A Clash of Kings
During their meeting near Storm's End during the War of the Five Kings, Renly Baratheon offers his brother Stannis a peach as they are parlaying. As his brother's hand slides into his cloak Stannis reaches at once for the hilt of his sword, but before he can draw steel Renly produces a peach. Smiling, Renly offers the peach to Stannis, promising him he has never tasted anything so sweet. When Stannis refuses the peach, Renly advises him,
A Storm of Swords
The memory of Renly with his peach continues to haunt Stannis.
– Stannis Baratheon to Davos Seaworth
Renly offered me a peach. At our parley. Mocked me, defied me, threatened me, and offered me a peach. I thought he was drawing a blade and went for mine own. Was that his purpose, to make me show fear? Or was it one of his pointless jests? When he spoke of how sweet the peach was, did his words have some hidden meaning? Only Renly could vex me with a piece of fruit. He brought his doom on himself with his treason, but I did love him, Davos. I know that now. I swear, I will go to my grave thinking of my brother’s peach.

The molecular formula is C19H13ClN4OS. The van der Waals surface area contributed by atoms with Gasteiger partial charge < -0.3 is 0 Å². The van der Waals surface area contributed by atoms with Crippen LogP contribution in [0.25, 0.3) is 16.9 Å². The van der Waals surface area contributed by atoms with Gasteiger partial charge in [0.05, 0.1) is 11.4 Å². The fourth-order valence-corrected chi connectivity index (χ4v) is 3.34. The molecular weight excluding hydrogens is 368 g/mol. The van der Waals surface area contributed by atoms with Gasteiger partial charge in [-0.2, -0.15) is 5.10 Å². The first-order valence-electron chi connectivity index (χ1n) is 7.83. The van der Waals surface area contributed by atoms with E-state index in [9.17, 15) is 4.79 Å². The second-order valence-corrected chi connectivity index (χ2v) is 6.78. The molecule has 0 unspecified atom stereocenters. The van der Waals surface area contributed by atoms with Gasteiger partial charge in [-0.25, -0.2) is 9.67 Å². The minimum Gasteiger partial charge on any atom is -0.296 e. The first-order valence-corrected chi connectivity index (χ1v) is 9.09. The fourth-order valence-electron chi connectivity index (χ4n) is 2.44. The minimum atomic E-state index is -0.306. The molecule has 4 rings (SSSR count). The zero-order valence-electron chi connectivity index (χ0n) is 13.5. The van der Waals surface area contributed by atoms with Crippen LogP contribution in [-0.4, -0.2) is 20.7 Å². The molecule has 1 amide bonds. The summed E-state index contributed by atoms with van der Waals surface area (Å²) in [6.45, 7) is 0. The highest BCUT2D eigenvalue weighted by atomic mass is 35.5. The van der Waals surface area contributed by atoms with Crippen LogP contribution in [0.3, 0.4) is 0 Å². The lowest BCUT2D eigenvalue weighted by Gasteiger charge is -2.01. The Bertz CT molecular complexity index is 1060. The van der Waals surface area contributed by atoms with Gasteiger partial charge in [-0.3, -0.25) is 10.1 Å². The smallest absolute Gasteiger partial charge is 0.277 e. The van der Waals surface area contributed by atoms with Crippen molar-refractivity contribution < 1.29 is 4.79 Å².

- Stannis Baratheon to Melisandre
- George R. R. Martin
The peach represents... Well... It's pleasure. It's… tasting the juices of life. Stannis is a very marshal man concerned with his duty, and with that peach Renly says: “Smell the roses”, because Stannis is always concerned with his duty and honor, in what he should be doing and he never really stops to taste the fruit. Renly wants him to taste the fruit but it's lost. I wish that scene had been included in the TV series because for me that peach was important, but it wasn't possible.